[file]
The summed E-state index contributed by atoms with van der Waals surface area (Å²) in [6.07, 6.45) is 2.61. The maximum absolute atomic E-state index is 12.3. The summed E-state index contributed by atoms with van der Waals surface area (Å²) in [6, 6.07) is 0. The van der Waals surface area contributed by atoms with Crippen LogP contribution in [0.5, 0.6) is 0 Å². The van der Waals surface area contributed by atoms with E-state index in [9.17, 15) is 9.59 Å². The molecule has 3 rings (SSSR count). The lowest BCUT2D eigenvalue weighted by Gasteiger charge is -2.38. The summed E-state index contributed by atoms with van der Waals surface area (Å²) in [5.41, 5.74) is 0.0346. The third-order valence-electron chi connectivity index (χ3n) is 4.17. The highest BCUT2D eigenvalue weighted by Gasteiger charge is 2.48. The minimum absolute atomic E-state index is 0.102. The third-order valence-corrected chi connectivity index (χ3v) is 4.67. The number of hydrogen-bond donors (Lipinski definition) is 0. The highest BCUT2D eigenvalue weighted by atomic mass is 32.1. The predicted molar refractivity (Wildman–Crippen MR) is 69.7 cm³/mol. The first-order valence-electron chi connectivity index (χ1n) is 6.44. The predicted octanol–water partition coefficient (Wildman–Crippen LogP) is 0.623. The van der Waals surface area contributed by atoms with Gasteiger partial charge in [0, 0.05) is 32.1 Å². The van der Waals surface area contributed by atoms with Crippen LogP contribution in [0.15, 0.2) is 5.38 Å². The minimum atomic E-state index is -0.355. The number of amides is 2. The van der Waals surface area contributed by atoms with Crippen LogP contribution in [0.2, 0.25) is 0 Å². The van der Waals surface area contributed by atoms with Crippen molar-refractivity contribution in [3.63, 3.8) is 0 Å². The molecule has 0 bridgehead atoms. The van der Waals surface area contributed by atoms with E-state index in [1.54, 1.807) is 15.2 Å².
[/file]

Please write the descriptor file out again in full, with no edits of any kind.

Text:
The summed E-state index contributed by atoms with van der Waals surface area (Å²) in [6.07, 6.45) is 2.61. The maximum absolute atomic E-state index is 12.3. The summed E-state index contributed by atoms with van der Waals surface area (Å²) in [6, 6.07) is 0. The van der Waals surface area contributed by atoms with Crippen LogP contribution in [0.5, 0.6) is 0 Å². The van der Waals surface area contributed by atoms with E-state index in [9.17, 15) is 9.59 Å². The molecule has 3 rings (SSSR count). The lowest BCUT2D eigenvalue weighted by Gasteiger charge is -2.38. The summed E-state index contributed by atoms with van der Waals surface area (Å²) in [5.41, 5.74) is 0.0346. The third-order valence-electron chi connectivity index (χ3n) is 4.17. The highest BCUT2D eigenvalue weighted by Gasteiger charge is 2.48. The minimum absolute atomic E-state index is 0.102. The third-order valence-corrected chi connectivity index (χ3v) is 4.67. The number of hydrogen-bond donors (Lipinski definition) is 0. The highest BCUT2D eigenvalue weighted by atomic mass is 32.1. The predicted molar refractivity (Wildman–Crippen MR) is 69.7 cm³/mol. The first-order valence-electron chi connectivity index (χ1n) is 6.44. The predicted octanol–water partition coefficient (Wildman–Crippen LogP) is 0.623. The van der Waals surface area contributed by atoms with Gasteiger partial charge in [0, 0.05) is 32.1 Å². The van der Waals surface area contributed by atoms with Crippen LogP contribution in [0.15, 0.2) is 5.38 Å². The minimum atomic E-state index is -0.355. The number of amides is 2. The van der Waals surface area contributed by atoms with Crippen LogP contribution in [0.2, 0.25) is 0 Å². The van der Waals surface area contributed by atoms with Crippen molar-refractivity contribution in [3.63, 3.8) is 0 Å². The molecule has 0 bridgehead atoms. The van der Waals surface area contributed by atoms with E-state index in [1.54, 1.807) is 15.2 Å².